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Changing Trends

Over the past several years we have noticed several changes in blackhats' tools and tactics. These changes pose a growing threat to the security community. Four of the most dramatic changes are in their scanning tactics, use of encryption, sophisticated rootkits, and worms.

Scanning tactics are becoming increasingly aggressive. Traditionally, blackhats took the time to identify systems vulnerable to a specific exploit before attempting to exploit them. Now, however, the trend is for blackhats not to even bother identifying such systems; they just identify a service and attempt to exploit it, regardless of the operating system or version. For example, we maintain default installations of both Linux and Solaris honeypots, both systems running rpc.statd service. On average, these systems were scanned one to three times a day, often forRPC. We would then log blackhats' determining whether rpc.statd was running on these systems (rpcinfo query). Then the blackhats simply launched their exploit script. However, the same exploit script was run against both the Linux Intel system and the SPARC Solaris system, even though the exploit works only against Linux systems.

During January 2001, 19 rpc.statd exploits were ran against the Solaris honeypot, even though the exploit would not work on them. This indicates that the blackhats were not taking the time to positively identify vulnerable systems. When in doubt, they simply launch their exploits and move on to the next system. These aggressive tactics could potentially harm systems by crashing services or even the system. Also, this proves that "security through obscurity" does not work. Security through obscurity is a common belief that if the vulnerability is hidden or unknown, the system is secure. For example, organizations change the version number on applications to make a nonsecure application appear secure. Organizations also modify the application so that it does not reveal the version number. Organizations believing that they there are secure using these methods are fooling only themselves. Keep in mind that blackhats often do not even bother verifying versions; they simply attack systems and move on to the next one. The Honeynet Project has seen these tactics used again and again.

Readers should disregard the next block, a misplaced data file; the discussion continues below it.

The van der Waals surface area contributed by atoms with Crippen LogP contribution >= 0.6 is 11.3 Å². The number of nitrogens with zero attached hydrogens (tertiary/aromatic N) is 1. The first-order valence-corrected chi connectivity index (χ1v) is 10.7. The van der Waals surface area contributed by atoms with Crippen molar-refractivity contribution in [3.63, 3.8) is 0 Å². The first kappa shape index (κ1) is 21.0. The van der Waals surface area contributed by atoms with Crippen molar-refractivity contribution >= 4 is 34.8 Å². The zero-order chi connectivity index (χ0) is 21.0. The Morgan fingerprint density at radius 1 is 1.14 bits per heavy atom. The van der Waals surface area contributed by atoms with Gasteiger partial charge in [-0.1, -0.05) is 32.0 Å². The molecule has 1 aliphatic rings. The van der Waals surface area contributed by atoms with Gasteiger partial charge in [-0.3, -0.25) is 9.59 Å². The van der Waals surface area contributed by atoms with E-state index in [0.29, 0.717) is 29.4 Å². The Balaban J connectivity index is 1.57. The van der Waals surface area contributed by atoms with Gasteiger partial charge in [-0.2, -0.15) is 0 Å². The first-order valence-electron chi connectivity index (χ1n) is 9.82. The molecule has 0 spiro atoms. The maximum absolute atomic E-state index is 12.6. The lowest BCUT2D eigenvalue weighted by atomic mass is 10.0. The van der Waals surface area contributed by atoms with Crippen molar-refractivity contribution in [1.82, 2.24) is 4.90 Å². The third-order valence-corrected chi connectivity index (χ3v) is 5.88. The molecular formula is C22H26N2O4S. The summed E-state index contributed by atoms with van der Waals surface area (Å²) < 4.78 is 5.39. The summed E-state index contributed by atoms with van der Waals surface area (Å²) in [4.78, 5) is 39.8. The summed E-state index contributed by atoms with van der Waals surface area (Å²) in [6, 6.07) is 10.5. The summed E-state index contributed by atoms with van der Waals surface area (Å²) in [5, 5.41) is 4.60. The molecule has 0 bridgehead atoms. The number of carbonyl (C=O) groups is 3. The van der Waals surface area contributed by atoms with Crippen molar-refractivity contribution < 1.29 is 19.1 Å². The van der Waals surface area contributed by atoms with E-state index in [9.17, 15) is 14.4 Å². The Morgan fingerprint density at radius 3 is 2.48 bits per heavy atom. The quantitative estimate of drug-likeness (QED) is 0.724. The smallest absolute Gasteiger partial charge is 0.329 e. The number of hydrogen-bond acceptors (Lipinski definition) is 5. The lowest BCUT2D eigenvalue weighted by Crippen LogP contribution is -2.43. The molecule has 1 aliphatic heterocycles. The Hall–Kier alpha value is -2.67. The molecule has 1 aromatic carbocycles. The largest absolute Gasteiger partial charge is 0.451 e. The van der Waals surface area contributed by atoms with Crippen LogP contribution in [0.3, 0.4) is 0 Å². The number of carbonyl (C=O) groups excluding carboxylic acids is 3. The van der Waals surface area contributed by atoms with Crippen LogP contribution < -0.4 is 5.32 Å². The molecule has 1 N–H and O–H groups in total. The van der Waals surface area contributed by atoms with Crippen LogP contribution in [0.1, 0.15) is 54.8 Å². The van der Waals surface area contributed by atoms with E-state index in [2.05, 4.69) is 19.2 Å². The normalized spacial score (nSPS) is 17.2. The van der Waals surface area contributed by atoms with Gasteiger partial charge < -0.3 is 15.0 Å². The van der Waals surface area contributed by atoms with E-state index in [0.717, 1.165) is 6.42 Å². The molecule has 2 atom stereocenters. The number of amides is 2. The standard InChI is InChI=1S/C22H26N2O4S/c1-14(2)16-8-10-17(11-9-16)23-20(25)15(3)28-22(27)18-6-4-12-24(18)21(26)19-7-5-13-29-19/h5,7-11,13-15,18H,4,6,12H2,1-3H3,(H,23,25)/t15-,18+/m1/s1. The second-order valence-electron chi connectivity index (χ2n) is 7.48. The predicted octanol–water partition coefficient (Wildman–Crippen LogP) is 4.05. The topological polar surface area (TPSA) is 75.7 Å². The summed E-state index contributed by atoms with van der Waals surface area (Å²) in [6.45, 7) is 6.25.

The second trend, encryption, makes tracking blackhats more difficult. Traditionally, the Honeynet Project tracked blackhat activity by capturing their keystrokes, by sniffing the network. However, this method is no longer valid, as blackhats are using encryption to communicate with compromised systems. Many operating systems, such as Linux or OpenBSD, come with ssh. Once a system is compromised, blackhats will use ssh instead of TELNET to control the exploited system. Ssh encrypts all blackhat traffic, protecting it from intrusion detection systems or sniffing on the network. Even if encryption utilities are not installed, the blackhats will install their own. In the past five attacks on our honeypots, blackhats uploaded and installed their own encryption utilities to ensure that their actions could not be monitored. In all cases, trojaned versions of ssh were installed, not only encrypting their activity but also putting a backdoor into the system. Encryption makes tracking blackhats far more difficult. In response, we have been monitoring blackhat activity at the system level, such as trojaned shells or kernel drivers that capture keystrokes, and forwarding that activity to a trusted system.

The third development the Honeynet Project has seen is the use of more advanced rootkits. Traditional rootkits replaced system binaries, hiding the blackhat's activities and implementing backdoors. Recently, we have seen more advanced rootkits used, loadable kernel module rootkits, such as Adore, which modify the kernel of the operating system. Then no activity on the system can be trusted. Even if you upload trusted binaries on the system, such as ls or find, their output cannot be trusted, as the kernel cannot be trusted. Blackhats are becoming more and more difficult to track once they compromise a system. What is significant about these kernel-level rootkits is that the binaries on the system are not modified. With traditional rootkits, an attacker modifies the binaries, such as ls or whois, which means that programs like Tripwire can detect that the file has been modified. But because the modifications are being done at the kernel, the binary files do not change, which means that programs like Tripwire can no longer detect that a rootkit has been installed. These kernel-level rootkits are both very powerful and very difficult to detect.

The fourth trend we have seen is one of the most frightening. Blackhats have created worms that not only automate the probing and attacking but also are self-replicating. This means that systems can be exponentially exploited by the blackhat community, with little or no involvement on their part. After compromising a system, the worm then uses that system as a base to replicate itself by scanning and exploiting other systems. The worm continues this process, gaining control of as many systems as possible. We see an example of one such worm in the next chapter. Traditionally, worms have been limited to Windows-based systems. However, in early 2001, we witnessed a growing number of worms, such as Ramen, Lion, or Sadmind/IIS1 that attack UNIX systems. These worms are based on the same tools and vulnerabilities we have discussed so far; it is the fact that they are self-replicating that makes them so dangerous. You can find team member Max Vision's detailed writeup of the worm Lion at Vision at http://www.whitehats.com/library/worms/lion/index.html, or on the CD-ROM that accompanies this book.

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